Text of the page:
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FOR IMMEDIATE RELEASE
March 21, 2023
SAN DIEGO – Mayor Todd Gloria and the City Council have designated “Juneteenth,” which commemorates the end of slavery, an official paid holiday for City of San Diego employees. Today, City Council unanimously approved the Mayor’s recommendation to make Juneteenth, which falls on June 19, a paid day off for all City staff starting in 2023.
“The official acknowledgment and recognition of this significant day in American History is an important step for the City of San Diego,” said Mayor Gloria. “The ending of slavery is a pivotal moment that should be honored and celebrated. I encourage San Diegans to set aside time on Juneteenth to reflect on our country’s history, including the parts that are painful, and to help us work towards designing a more equitable future without systemic racism.”
Making Juneteenth a paid holiday for City workers is part of Mayor Gloria’s ongoing efforts to create a more inclusive San Diego and celebrate the City’s diversity. Alongside Mayor Gloria, Council President pro Tem Monica Montgomery Steppe and Councilmember Vivian Moreno were the chief proponents of making Juneteenth a paid holiday for the City of San Diego, initiating the process in 2021.
“By honoring Juneteenth in our City, we choose to recognize the insidious history of our country and the sacrifices to achieve freedom for Black Americans,” said Council President pro Tem Montgomery Steppe, who represents Council District 4. "Today, our City made positive strides to realize the fight for true freedom among Black San Diegans.”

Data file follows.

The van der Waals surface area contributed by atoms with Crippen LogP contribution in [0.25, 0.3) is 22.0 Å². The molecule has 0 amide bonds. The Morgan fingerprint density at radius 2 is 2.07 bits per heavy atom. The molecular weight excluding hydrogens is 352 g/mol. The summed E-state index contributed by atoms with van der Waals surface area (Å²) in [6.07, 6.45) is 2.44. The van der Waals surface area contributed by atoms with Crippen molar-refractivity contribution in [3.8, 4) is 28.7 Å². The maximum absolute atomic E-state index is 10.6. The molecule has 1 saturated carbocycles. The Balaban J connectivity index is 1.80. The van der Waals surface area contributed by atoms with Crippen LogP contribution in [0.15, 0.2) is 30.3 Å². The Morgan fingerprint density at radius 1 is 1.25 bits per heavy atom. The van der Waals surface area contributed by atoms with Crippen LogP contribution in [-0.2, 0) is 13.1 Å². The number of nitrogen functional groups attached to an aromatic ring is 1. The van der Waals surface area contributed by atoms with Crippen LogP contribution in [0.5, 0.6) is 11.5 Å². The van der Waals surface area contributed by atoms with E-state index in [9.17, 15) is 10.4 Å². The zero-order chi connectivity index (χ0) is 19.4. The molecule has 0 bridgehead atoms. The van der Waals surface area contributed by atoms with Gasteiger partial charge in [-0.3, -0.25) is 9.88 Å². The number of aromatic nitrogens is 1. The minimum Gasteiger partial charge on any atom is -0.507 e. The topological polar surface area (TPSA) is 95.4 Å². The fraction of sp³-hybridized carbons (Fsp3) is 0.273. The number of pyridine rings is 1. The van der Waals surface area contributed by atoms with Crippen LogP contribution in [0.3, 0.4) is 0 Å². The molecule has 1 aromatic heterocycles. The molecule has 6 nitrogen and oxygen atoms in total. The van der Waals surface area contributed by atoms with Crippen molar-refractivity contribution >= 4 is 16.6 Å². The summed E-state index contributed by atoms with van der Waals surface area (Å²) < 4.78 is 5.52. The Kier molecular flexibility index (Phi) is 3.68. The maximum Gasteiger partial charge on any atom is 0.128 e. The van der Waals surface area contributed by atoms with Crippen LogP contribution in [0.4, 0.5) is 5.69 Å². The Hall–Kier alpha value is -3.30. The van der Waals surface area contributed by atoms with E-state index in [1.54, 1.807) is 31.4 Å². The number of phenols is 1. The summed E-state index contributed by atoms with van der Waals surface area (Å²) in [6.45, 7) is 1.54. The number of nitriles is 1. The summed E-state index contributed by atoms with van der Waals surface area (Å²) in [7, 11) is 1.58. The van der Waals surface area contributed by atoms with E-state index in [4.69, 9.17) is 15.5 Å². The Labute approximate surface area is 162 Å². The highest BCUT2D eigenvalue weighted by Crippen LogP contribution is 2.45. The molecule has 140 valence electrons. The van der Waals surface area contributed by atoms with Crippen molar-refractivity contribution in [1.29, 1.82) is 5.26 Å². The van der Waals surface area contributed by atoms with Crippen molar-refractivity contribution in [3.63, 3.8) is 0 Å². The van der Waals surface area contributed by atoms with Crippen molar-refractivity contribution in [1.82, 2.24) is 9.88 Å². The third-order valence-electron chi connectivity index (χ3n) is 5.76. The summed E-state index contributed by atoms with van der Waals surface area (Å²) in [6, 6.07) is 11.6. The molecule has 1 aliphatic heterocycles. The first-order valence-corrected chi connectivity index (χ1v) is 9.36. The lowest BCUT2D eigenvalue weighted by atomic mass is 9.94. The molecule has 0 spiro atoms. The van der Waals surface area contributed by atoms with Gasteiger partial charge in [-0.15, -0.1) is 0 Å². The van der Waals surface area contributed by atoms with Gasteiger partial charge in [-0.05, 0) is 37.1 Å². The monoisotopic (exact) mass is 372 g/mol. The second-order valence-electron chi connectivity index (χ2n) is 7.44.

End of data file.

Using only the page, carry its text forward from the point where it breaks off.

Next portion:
“As the City Councilmember representing San Diego Council District 8, I am proud to support the recognition of Juneteenth as a City holiday,” said Councilmember Vivian Moreno. “It is imperative for us not to forget the stain of slavery and the impact it has had on countless Black Americans. It is well past due that the city officially recognize the importance of Juneteenth by establishing it as a city holiday so that our employees and communities can better commemorate it with neighborhood celebrations, educational opportunities and family gatherings.”
Historically, Juneteenth was only celebrated at City Hall in the form of a presentation through District 4 and the City of San Diego’s Black Employee Association. For the first time ever in 2020, a Juneteenth flag was hung commemorating Juneteenth at City Hall. In 2021, the flag was raised outside of the City Hall building for the first time ever as Mayor Gloria, Councilmembers Montgomery Steppe and Marni von Wilpert joined community members in proclaiming Juneteenth in the city.
June 19, 1865, is the day when Union soldiers arrived in Galveston Bay, Texas, and announced to over 250,000 enslaved Black people that they were free by executive decree – two years after the U. S. government had declared them freed.
President Joe Biden signed Senate Bill 475 on June 17, 2021, establishing Juneteenth as a federal holiday, and Governor Gavin Newsom signed Assembly Bill 1655 on September 29, 2022, establishing it as a state holiday.